Before we inflict our writing on the world, it might be nice if we examined our ideas and opinions. Where’d they come from, exactly—our beliefs? Some people are locked-in on and even obsessed with their own point of view, positions, and dispositions. As if they can’t be wrong and you can’t be right. Maybe, just sometimes anyway, we’re both right or wrong, or partially so at least.
Pragmatism is a pretty cool philosophy—especially if you like to keep morality and questions of right and wrong out of the way you look at things. If you have a strict moral code and look at things through right-vs.-wrong lenses, then you likely despise pragmatism. Don’t get me wrong: morality’s a good thing. But various religions conflict so radically on some issues of moral behavior that it aids communication to leave morality aside when first analyzing certain subjects. You can always overlay a moral analysis once the terms have been defined and the perspectives understood, if not aligned.
What’s It All About, Alfie?
So, how do people get and keep their ideas or beliefs? One of the two Fathers of Pragmatism—if you will—is Charles Sanders Pierce (the other is William James, brother of Henry, Daisy Miller’s creator). He noted that people affect a “settlement of opinion” or a “fixation of belief”. Great phrases! People settle on opinions—like settlers or homesteaders building their thought-houses and moving in for a lifetime. They fixate on their beliefs, seeing little else through the haze of their own thoughts but their own dim reflections. One whose own fixated beliefs so easily please him is easily pleased indeed.
Four Ways of Settling & Fixating
People perform this settling and fixating in four basic ways:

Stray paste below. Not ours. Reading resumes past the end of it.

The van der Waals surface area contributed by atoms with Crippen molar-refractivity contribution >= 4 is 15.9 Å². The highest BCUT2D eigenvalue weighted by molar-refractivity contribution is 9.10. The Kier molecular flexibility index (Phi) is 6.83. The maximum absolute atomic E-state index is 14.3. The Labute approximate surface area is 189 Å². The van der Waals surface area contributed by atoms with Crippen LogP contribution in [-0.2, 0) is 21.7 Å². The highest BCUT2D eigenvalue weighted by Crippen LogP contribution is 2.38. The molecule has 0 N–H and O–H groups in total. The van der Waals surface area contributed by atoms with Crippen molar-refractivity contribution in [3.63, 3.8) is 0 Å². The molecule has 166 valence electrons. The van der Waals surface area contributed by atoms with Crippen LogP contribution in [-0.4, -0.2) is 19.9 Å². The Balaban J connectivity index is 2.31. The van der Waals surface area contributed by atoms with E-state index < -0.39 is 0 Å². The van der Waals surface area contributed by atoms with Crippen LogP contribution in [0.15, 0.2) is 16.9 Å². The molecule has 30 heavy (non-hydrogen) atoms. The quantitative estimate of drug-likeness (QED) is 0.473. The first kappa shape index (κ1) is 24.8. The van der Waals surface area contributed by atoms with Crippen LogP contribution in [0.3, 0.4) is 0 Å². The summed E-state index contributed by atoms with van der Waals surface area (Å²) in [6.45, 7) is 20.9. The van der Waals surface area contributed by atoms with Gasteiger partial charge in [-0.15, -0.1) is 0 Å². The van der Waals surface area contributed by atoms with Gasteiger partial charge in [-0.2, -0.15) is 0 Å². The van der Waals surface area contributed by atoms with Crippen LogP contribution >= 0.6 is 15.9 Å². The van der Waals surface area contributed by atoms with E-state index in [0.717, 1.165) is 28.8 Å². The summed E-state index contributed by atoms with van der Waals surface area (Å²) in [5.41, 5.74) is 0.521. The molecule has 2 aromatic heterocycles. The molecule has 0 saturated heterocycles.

1) Sheer tenacity: they just have that opinion and cling to it, rigidly and stubbornly, like a bulldog clamping down on a pants’ leg, or a drunk shouting in a bar. You can’t talk to them. Can’t reason with them. They’re beyond hope.
2) Because some authority figure sold them on it. Their parents, their pastor or rabbi, their teacher, their favorite celebrity, or someone they “looked up to” said to them “This is a fact” and they’ve carried that opinion with them ever since, unblinking, unquestioning. They can be swayed, but only if they accept that there are, indeed, other viewpoints that just might have some credence if only given a chance.
3) A priori, from Latin, meaning “existing in the mind prior to experience.” Essentially, a priori means that some belief just seems right or natural or true. We look at a situation or issue and decide what to think about it based on common sense or how we feel, not on experience, evidence, or facts. It works pretty well if you’re fairly smart, informed, and well-balanced. If you’re a bit dim, uninformed, or treading a thin bipolar line, forget it.
4) Evidence derived from experience, investigation, or scientific study. The first three ways for having opinions are touchy-feely and may be enough for some people, but they’re not solid methods upon which to construct a convincing argument, let alone communicate effectively with your fellow human. Going by the facts of life, by what really takes place and what has been “proven”—to some quantifiable and/or qualifiable degree, anyway—is profoundly more defensible and supportable than the alternative ways and means.
What we all need is a good brain editing service: cutting the crap and cleaning up our thought processes. Guess what? We can be both pragmatic and ethical by deconstructing our own ideas before presuming to judge those of others.